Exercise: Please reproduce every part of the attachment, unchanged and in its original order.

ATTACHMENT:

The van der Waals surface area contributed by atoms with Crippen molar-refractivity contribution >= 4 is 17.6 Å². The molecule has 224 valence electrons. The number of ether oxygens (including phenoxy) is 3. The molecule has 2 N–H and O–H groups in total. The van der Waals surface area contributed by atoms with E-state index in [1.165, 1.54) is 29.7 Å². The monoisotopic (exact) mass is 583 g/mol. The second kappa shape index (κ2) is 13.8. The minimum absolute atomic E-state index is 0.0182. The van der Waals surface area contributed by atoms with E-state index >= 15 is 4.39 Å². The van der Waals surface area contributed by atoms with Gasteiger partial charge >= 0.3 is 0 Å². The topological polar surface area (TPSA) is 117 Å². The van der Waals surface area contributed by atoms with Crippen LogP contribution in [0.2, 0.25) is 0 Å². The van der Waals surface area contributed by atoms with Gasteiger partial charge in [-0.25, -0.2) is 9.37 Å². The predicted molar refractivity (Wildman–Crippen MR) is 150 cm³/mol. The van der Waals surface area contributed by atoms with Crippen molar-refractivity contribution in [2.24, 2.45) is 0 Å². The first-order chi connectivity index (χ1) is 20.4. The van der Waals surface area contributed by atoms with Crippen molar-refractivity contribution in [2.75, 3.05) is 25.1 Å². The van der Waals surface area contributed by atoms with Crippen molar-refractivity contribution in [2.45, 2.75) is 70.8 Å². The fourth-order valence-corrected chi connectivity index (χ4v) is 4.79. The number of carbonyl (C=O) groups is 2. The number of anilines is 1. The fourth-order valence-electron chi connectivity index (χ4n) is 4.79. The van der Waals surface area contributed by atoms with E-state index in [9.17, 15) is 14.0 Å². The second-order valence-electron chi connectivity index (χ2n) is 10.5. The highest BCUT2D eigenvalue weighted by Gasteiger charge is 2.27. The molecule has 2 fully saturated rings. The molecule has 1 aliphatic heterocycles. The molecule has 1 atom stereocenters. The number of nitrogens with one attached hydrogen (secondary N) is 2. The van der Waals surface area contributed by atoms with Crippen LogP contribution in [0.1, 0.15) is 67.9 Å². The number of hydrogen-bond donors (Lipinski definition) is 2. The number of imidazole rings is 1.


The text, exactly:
The van der Waals surface area contributed by atoms with Crippen molar-refractivity contribution >= 4 is 17.6 Å². The molecule has 224 valence electrons. The number of ether oxygens (including phenoxy) is 3. The molecule has 2 N–H and O–H groups in total. The van der Waals surface area contributed by atoms with E-state index in [1.165, 1.54) is 29.7 Å². The monoisotopic (exact) mass is 583 g/mol. The second kappa shape index (κ2) is 13.8. The minimum absolute atomic E-state index is 0.0182. The van der Waals surface area contributed by atoms with E-state index >= 15 is 4.39 Å². The van der Waals surface area contributed by atoms with Gasteiger partial charge >= 0.3 is 0 Å². The topological polar surface area (TPSA) is 117 Å². The van der Waals surface area contributed by atoms with Crippen LogP contribution in [0.2, 0.25) is 0 Å². The van der Waals surface area contributed by atoms with Gasteiger partial charge in [-0.25, -0.2) is 9.37 Å². The predicted molar refractivity (Wildman–Crippen MR) is 150 cm³/mol. The van der Waals surface area contributed by atoms with Crippen molar-refractivity contribution in [2.24, 2.45) is 0 Å². The first-order chi connectivity index (χ1) is 20.4. The van der Waals surface area contributed by atoms with Crippen molar-refractivity contribution in [2.75, 3.05) is 25.1 Å². The van der Waals surface area contributed by atoms with Crippen molar-refractivity contribution in [2.45, 2.75) is 70.8 Å². The fourth-order valence-corrected chi connectivity index (χ4v) is 4.79. The number of carbonyl (C=O) groups is 2. The number of anilines is 1. The fourth-order valence-electron chi connectivity index (χ4n) is 4.79. The van der Waals surface area contributed by atoms with E-state index in [9.17, 15) is 14.0 Å². The second-order valence-electron chi connectivity index (χ2n) is 10.5. The highest BCUT2D eigenvalue weighted by Gasteiger charge is 2.27. The molecule has 2 fully saturated rings. The molecule has 1 aliphatic heterocycles. The molecule has 1 atom stereocenters. The number of nitrogens with one attached hydrogen (secondary N) is 2. The van der Waals surface area contributed by atoms with Crippen LogP contribution in [0.1, 0.15) is 67.9 Å². The number of hydrogen-bond donors (Lipinski definition) is 2. The number of imidazole rings is 1.